By Eric Winter
Following a hedge fund manager's portfolio quarter after quarter can give an investor special insight into a fund's research process, risk management, and investing criteria, amongst other things. We see value in this information and continually comb over 400+ hedge fund's holdings to discern portfolio moves and areas of high conviction. This has led us to produce a small-cap strategy that has returned 37% from September 2012 to March 2013 versus the market's 12.9% return (find out more here). We use a manager's holding period as one of our indicators of interest; with that said, here's our take on $3.2bn Elliott Management's biggest small-cap holdings that have remained in its portfolio for a year or greater. Elliott Management is led by billionaire Paul Singer.
Compuware Corp. (NASDAQ:CPWR) is the small-cap that has received the largest monetary commitment from Elliott and its billionaire manager, Paul Singer, as of the last quarter of 2012. With 4% of the fund's AUM allocated to the $2.5bn software company, Singer made a statement throughout last year by building his position by 158% from Q1 to Q4. Elliott offered to buy the company for $11/share in January of this year but was shot down; since then, buyout rumors by large PE firms such as Blackstone, TPG, and Thoma Bravo have sent the stock into some volatile swings. Billionaire Tom Sandell of Sandell Asset Management keeps over 20% of his portfolio in CPWR (check out his portfolio's make-up here).
Brocade Communications Systems (NASDAQ:BRCD) claims almost 2.5% of Elliott's assets with a market cap of $2.6bn. The fund dropped its position in the networking equipment supplier by more than half over the course of last year; the stock performed relatively flat over that time period. BRCD has bestowed investors with earnings beat after earnings beat over the time period of our study and is estimated to report an EPS of $0.12 on the ninth of May. Billionaire Jim Simons of Renaissance Technologies has an investment in BRCD valued at roughly half of Elliott's $80mm position (see the fund's positions here).
Sandridge Energy Inc. (NYSE:SD) is a $2.2bn independent oil and gas company that currently takes a 1% spot in Singer's portfolio, falling from 1.6% in the middle of 2012. SD has struggled since the start of the year, down 34% due to weakened support from analysts all across Wall Street. Profitability, CEO, and natural resource pricing woes have brought on downgrades from the likes of BMO Capital, Tudor Pickering, and Stifel Nicolaus since the start of March alone. Famed energy investors and billionaire T Boone Pickens of BP Capital carries over 600,000 shares of SD in his portfolio.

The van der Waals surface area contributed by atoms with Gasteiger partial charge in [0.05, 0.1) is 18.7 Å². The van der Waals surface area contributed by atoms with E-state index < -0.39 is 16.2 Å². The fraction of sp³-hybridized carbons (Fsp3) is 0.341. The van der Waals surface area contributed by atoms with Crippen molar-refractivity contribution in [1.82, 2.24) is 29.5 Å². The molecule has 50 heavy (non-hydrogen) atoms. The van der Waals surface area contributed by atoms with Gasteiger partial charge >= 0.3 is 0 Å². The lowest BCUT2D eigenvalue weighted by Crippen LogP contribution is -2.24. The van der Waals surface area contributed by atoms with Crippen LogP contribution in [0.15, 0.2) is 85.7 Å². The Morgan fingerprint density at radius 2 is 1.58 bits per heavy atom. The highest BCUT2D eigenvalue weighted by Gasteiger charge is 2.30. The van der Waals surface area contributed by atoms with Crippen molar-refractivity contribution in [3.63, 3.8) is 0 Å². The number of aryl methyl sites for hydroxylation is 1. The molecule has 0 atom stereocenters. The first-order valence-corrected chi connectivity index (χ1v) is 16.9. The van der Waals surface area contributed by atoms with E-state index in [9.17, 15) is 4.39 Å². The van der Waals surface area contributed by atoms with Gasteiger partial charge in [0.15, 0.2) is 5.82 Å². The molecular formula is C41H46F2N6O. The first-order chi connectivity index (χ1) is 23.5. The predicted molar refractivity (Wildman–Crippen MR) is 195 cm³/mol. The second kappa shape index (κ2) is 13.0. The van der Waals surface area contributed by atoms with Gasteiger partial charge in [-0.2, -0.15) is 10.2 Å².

United States Steel Corp. (NYSE:X) grabs the fourth spot on our screen with a market cap of $2.4bn and a 10mm share commitment from Singer, reduced from 38mm at the start of 2012. The second-largest steel company in the U.S. has certainly seen better times, down over 30% since the turn of 2013 and trading near its 52-week low. Falling iron ore prices and dropping steel imports weigh heavily on the company's operations going forward, but a number of research houses see these low valuations as a buying opportunity (Standpoint Research and Credit Suisse amongst them). Billionaire Howard Marks of Oaktree Capital Management has a $54mm debt investment in X.
Cadence Design Systems, Inc. (NASDAQ:CDNS) brings up the bottom of the list with a market cap of $3.6bn. Elliott claimed to own 5mm shares of the stock at the end of last year, down 33% from its holdings in Q1 2012. CDNS has plans to acquire processor core developer Tensilica for $380mm, financed with cash and some credit. Although the stock decreased in popularity towards the end of 2012 amongst the 400+ hedge funds we track, actual committed capital increased from $266mm to $326mm. Billionaire Glenn Russell Dubin of Highbridge Capital Management has $61mm devoted to CDNS.
Disclosure: I have no positions in any stocks mentioned, and no plans to initiate any positions within the next 72 hours.
Business relationship disclosure: This article is written by Insider Monkey's writer, Eric Winter, and edited by Meena Krishnamsetty. They don't have any business relationships with any of the companies mentioned in this article and they didn't receive compensation (other than from Insider Monkey and Seeking Alpha) to write this article.